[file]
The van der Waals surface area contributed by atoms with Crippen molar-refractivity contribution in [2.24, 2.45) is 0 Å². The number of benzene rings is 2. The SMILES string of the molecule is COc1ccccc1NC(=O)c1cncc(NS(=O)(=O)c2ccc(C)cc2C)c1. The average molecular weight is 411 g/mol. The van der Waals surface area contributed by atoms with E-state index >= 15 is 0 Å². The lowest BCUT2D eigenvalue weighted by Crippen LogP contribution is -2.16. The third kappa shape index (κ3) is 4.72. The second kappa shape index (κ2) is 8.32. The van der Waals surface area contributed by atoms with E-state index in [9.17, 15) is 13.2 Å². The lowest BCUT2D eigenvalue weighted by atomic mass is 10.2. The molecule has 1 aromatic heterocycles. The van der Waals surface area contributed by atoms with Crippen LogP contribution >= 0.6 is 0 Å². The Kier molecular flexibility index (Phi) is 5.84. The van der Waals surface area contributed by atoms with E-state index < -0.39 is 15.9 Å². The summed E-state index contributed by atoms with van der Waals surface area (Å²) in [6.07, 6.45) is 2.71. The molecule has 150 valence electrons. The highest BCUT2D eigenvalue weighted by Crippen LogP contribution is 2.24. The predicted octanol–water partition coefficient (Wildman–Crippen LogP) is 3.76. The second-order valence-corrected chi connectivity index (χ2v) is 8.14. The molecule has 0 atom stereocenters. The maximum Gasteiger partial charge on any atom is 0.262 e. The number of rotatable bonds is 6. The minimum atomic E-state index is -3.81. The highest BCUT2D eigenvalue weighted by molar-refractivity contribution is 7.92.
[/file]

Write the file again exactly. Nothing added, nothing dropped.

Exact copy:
The van der Waals surface area contributed by atoms with Crippen molar-refractivity contribution in [2.24, 2.45) is 0 Å². The number of benzene rings is 2. The SMILES string of the molecule is COc1ccccc1NC(=O)c1cncc(NS(=O)(=O)c2ccc(C)cc2C)c1. The average molecular weight is 411 g/mol. The van der Waals surface area contributed by atoms with E-state index >= 15 is 0 Å². The lowest BCUT2D eigenvalue weighted by Crippen LogP contribution is -2.16. The third kappa shape index (κ3) is 4.72. The second kappa shape index (κ2) is 8.32. The van der Waals surface area contributed by atoms with E-state index in [9.17, 15) is 13.2 Å². The lowest BCUT2D eigenvalue weighted by atomic mass is 10.2. The molecule has 1 aromatic heterocycles. The van der Waals surface area contributed by atoms with Crippen LogP contribution >= 0.6 is 0 Å². The Kier molecular flexibility index (Phi) is 5.84. The van der Waals surface area contributed by atoms with E-state index < -0.39 is 15.9 Å². The summed E-state index contributed by atoms with van der Waals surface area (Å²) in [6.07, 6.45) is 2.71. The molecule has 150 valence electrons. The highest BCUT2D eigenvalue weighted by Crippen LogP contribution is 2.24. The predicted octanol–water partition coefficient (Wildman–Crippen LogP) is 3.76. The second-order valence-corrected chi connectivity index (χ2v) is 8.14. The molecule has 0 atom stereocenters. The maximum Gasteiger partial charge on any atom is 0.262 e. The number of rotatable bonds is 6. The minimum atomic E-state index is -3.81. The highest BCUT2D eigenvalue weighted by molar-refractivity contribution is 7.92.